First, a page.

Business is good at Klein Jewelers in downtown Portland, Ore., where Kathie Hellwege has noticed that customers are buying gold jewelry "for more occasions, just little things. A lot of ladies are buying little things for themselves. Guys will buy things for themselves." But it's not just the little luxury items that are attracting Americans' dollars. In Chicago, Troy and Sumaya Hoggard are building their own luxury home in a trendy neighborhood on what they admit is a "spur-of-the-moment decision." But there's one problem: "The market is so tight that any builder you talk to has so much work to do, so many projects, that they don't have time to do what we want done." The story is the same for luxury goods across the board: Luxury car sales jumped 7 percent during the first quarter of this year, while sales of personal and corporate jets reached a 15-year high. As with every period of prosperity in American history, consumers are on a spending roll, but this time with a new twist: They're spending completely at the expense of saving. Unlike the wise ant of Proverbs 6, who "stores its provisions in summer and gathers its food at harvest," Americans in 1999 seem to think harvest season is forever. The numbers are startling: The U.S. personal savings rate dropped into negative territory late last year and this past spring reached new record lows-minus 1 percent in March and April, and minus 1.2 percent in May. In other words, the average American each month is dipping into savings or going into debt in order to spend more than he earns. This is happening at the same time that incomes are rising; spending is simply rising faster. According to Consumer Reports, Americans are carrying debt at levels equal to 99 percent of their annual disposable incomes: That's almost twice the level of 40 years ago. These large debt loads, coupled with loose bankruptcy laws, led to a record 1.4 million individuals filing for personal bankruptcy last year, despite a highly prosperous economy. Any way you look at the data, Americans are on a spending binge, and a booming stock market is providing the fuel. With their 401K plans and stock portfolios soaring, many Americans don't feel the need to save money out of their take-home pay. This might be OK; a lot of smart people say the United States has entered a new era in which sky-high stock prices are justified by new technologies that have made companies more valuable. And, historically, the stock market has been the best place to invest money over the long term. But a lot of other smart people are starting to use the word bubble in reference to today's stock market. Bubbles, of course, have a tendency to burst, and history suggests that seven fat years will be followed by at least one thin year. Even if a sudden drop doesn't occur, some economists believe that retiring Baby Boomers in coming decades will exert downward pressure on stock prices, with aging Boomers selling stocks instead of buying them. If the pessimists are correct, Americans clearly will not be prepared. But some are acting foolishly even if the optimists are right. Larry Novick, a financial planner in Holliston, Mass., told WORLD about one couple he advised who earned about $122,000 per year, but saved virtually nothing because their pension funds were doing well. After incurring debt, they decided to cash in the husband's 401K plan worth $116,000, which created over $50,000 in tax penalties. "When April 15 arrives, they're going to be on Prozac," Mr. Novick said. "They'll have to go to the wife's 401K to pay the taxes, creating another taxable event." This unwillingness to save is a sharp break with the past. From the beginning, Americans have usually engaged in at least a modicum of saving. The Puritans, for instance, brought a well thought-out (though much misunderstood by moderns) philosophy toward money with them to North America. Concerned about the temptations of wealth, they "sensed a need to be moderate in their self-gratification," writes Leland Ryken in Worldly Saints. "While they were not ascetics, they recognized a need for curbs against greed and luxury." Such self-imposed saving, over the long term, also made them better equipped to provide for their families, the church, and the poor. Deliberate underconsumption built wealth, and the Puritan ethic (and, later, its secularized post-Puritan cousin) had the unintended effect of making the northern United States an industrial powerhouse. Unsurprisingly, researchers are finding that the nature of the world hasn't changed: Living below one's means still leads to wealth accumulation. For their best-selling book The Millionaire Next Door, economists Thomas J. Stanley and William D. Danko studied spending and saving habits of wealthy Americans. They didn't find profligacy; instead they found people who are efficient with their time and money, who "believe that financial independence is more important than displaying high social status," and who "live well below their means." They found, in short, the Puritan ethic without the religion. But a focus on the long term and a willingness to defer gratification are distinctly out of fashion today. "I don't want to sound like a snob, but once you've had a Prada bag, I don't know why you would carry anything else," said Kim Turner, a publicist from Atlanta, articulating the spirit of the age. "I'm not going to buy a $25 watch from Target that's going to break on me when I can have a $1,000 Gucci watch I know will last me forever." Of course, Americans have had other periods of high spending, but this one is unique in the extent to which it's occurring at the expense of personal saving. In the mid-1980s, at the height of the supposed "decade of greed" and "conspicuous consumption," annual savings rates stayed over 6 percent. In the early-to-mid-1960s, when the economy was in a sustained boom, the savings rate was over 7 percent. This year, on the other hand, is shaping up to have the first annual negative savings rate since the Great Depression. What changed? Along with the stock market, taxes. The federal take is near record levels for peacetime and the structure of the tax code penalizes some forms of saving by, among other things, taxing interest. Republicans on Capitol Hill last month proposed a $792 billion tax cut over 10 years, which included a provision to eliminate taxes on interest for many savers. But Kay Shirley, author and financial planner in Atlanta, sees a change in attitudes toward money as well, as she traces the current spending splurge back to the raging inflation of the 1970s. She points out that people now in their mid-40s (who, entering their peak earning years, are driving the new consumption binge) bought their first big-ticket items in the late 1970s. It made a certain perverse financial sense to spend when inflation was so high, because saved money lost value over time. In the low-inflation 1990s, "that philosophy no longer makes sense," Ms. Shirley told WORLD, "but they were trained in a habit that is very difficult for them to break." Some families have already begun to pay a heavy price for these habits. A Census Bureau study released last month found that almost 3 million Americans in families with incomes above $68,700 (putting them in the wealthiest fifth of the nation) had trouble paying for such basic needs as mortgages, food, and utilities at least once in 1995. "They haven't been taught how to handle their finances," said consumer credit counselor Joanne Kerstetter. "When any type of crisis hits, they don't have savings to fall back on." But most Americans aren't yet ready for any ant-type thinking. "Why shouldn't I treat myself to the best there is?" asked a cocktail waitress shopping at a gourmet grocery store in Atlanta. "The food is fresher here. I'm single, and I'm spending money on myself. I work long hours and I think I deserve it."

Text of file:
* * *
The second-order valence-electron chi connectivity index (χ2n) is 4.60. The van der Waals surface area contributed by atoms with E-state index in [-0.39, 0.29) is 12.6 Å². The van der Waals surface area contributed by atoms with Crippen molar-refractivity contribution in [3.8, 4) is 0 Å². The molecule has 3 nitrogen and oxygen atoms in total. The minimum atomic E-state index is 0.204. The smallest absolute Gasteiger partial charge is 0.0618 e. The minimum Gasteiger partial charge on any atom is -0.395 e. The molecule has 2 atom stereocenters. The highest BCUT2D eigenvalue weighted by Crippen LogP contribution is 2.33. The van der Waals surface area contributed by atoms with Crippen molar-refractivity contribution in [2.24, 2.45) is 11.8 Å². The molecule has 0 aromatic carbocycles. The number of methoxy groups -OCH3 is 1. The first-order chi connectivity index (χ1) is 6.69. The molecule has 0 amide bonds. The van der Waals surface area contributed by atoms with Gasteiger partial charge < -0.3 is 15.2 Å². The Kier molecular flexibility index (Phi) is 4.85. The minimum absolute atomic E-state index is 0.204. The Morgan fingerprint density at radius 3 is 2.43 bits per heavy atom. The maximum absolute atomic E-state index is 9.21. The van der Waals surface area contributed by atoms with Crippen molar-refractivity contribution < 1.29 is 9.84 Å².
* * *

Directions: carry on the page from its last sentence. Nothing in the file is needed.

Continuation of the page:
-Additional reporting provided by the Associated Press